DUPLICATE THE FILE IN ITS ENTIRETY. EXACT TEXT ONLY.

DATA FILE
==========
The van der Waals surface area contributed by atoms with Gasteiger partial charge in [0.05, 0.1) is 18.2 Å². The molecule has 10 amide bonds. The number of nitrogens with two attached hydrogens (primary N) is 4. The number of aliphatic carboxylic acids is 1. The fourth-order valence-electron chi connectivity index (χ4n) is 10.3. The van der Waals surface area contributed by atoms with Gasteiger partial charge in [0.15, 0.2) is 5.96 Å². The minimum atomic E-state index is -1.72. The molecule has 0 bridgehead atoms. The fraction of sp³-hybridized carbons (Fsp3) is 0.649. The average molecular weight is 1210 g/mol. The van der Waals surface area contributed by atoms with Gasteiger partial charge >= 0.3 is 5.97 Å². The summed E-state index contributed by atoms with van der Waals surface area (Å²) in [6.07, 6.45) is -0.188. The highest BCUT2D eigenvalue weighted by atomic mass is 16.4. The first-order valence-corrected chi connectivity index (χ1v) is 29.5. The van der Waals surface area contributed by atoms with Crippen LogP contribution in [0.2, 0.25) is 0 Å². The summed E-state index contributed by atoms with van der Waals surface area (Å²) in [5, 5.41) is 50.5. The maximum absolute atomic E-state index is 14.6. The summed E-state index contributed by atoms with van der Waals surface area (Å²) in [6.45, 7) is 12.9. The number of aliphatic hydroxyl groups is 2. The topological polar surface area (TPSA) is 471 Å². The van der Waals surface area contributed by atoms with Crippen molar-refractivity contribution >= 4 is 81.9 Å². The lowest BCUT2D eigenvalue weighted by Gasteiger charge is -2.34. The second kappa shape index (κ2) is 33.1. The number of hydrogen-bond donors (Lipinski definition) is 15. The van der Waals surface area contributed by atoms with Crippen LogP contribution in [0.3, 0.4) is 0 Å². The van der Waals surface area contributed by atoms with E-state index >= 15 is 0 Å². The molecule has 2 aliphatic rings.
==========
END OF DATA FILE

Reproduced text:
The van der Waals surface area contributed by atoms with Gasteiger partial charge in [0.05, 0.1) is 18.2 Å². The molecule has 10 amide bonds. The number of nitrogens with two attached hydrogens (primary N) is 4. The number of aliphatic carboxylic acids is 1. The fourth-order valence-electron chi connectivity index (χ4n) is 10.3. The van der Waals surface area contributed by atoms with Gasteiger partial charge in [0.15, 0.2) is 5.96 Å². The minimum atomic E-state index is -1.72. The molecule has 0 bridgehead atoms. The fraction of sp³-hybridized carbons (Fsp3) is 0.649. The average molecular weight is 1210 g/mol. The van der Waals surface area contributed by atoms with Gasteiger partial charge >= 0.3 is 5.97 Å². The summed E-state index contributed by atoms with van der Waals surface area (Å²) in [6.07, 6.45) is -0.188. The highest BCUT2D eigenvalue weighted by atomic mass is 16.4. The first-order valence-corrected chi connectivity index (χ1v) is 29.5. The van der Waals surface area contributed by atoms with Crippen LogP contribution in [0.2, 0.25) is 0 Å². The summed E-state index contributed by atoms with van der Waals surface area (Å²) in [5, 5.41) is 50.5. The maximum absolute atomic E-state index is 14.6. The summed E-state index contributed by atoms with van der Waals surface area (Å²) in [6.45, 7) is 12.9. The number of aliphatic hydroxyl groups is 2. The topological polar surface area (TPSA) is 471 Å². The van der Waals surface area contributed by atoms with Crippen molar-refractivity contribution >= 4 is 81.9 Å². The lowest BCUT2D eigenvalue weighted by Gasteiger charge is -2.34. The second kappa shape index (κ2) is 33.1. The number of hydrogen-bond donors (Lipinski definition) is 15. The van der Waals surface area contributed by atoms with Crippen LogP contribution in [0.3, 0.4) is 0 Å². The van der Waals surface area contributed by atoms with E-state index >= 15 is 0 Å². The molecule has 2 aliphatic rings.